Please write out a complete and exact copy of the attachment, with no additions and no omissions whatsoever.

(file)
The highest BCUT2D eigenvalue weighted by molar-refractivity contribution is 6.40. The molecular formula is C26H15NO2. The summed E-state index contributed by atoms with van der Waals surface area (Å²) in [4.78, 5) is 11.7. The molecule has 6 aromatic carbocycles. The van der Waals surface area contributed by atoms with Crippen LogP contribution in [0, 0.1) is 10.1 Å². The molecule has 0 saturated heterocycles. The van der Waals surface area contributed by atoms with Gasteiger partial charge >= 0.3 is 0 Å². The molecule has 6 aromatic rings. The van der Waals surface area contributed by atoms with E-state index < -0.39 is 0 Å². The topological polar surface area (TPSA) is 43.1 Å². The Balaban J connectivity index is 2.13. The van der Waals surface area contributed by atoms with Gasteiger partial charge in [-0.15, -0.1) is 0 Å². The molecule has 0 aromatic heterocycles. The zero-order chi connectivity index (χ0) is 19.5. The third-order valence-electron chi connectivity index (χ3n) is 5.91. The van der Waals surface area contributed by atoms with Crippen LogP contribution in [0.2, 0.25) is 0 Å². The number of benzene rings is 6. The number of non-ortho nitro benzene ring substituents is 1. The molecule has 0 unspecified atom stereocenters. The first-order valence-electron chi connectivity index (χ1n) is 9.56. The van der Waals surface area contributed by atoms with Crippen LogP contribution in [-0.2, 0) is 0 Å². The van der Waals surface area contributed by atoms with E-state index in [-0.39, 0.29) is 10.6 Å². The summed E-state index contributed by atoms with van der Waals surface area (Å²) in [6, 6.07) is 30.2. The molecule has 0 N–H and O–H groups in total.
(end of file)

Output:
The highest BCUT2D eigenvalue weighted by molar-refractivity contribution is 6.40. The molecular formula is C26H15NO2. The summed E-state index contributed by atoms with van der Waals surface area (Å²) in [4.78, 5) is 11.7. The molecule has 6 aromatic carbocycles. The van der Waals surface area contributed by atoms with Crippen LogP contribution in [0, 0.1) is 10.1 Å². The molecule has 0 saturated heterocycles. The van der Waals surface area contributed by atoms with Gasteiger partial charge >= 0.3 is 0 Å². The molecule has 6 aromatic rings. The van der Waals surface area contributed by atoms with E-state index < -0.39 is 0 Å². The topological polar surface area (TPSA) is 43.1 Å². The Balaban J connectivity index is 2.13. The van der Waals surface area contributed by atoms with Gasteiger partial charge in [-0.15, -0.1) is 0 Å². The molecule has 0 aromatic heterocycles. The zero-order chi connectivity index (χ0) is 19.5. The third-order valence-electron chi connectivity index (χ3n) is 5.91. The van der Waals surface area contributed by atoms with Crippen LogP contribution in [0.2, 0.25) is 0 Å². The number of benzene rings is 6. The number of non-ortho nitro benzene ring substituents is 1. The molecule has 0 unspecified atom stereocenters. The first-order valence-electron chi connectivity index (χ1n) is 9.56. The van der Waals surface area contributed by atoms with Crippen LogP contribution in [-0.2, 0) is 0 Å². The van der Waals surface area contributed by atoms with E-state index in [-0.39, 0.29) is 10.6 Å². The summed E-state index contributed by atoms with van der Waals surface area (Å²) in [6, 6.07) is 30.2. The molecule has 0 N–H and O–H groups in total.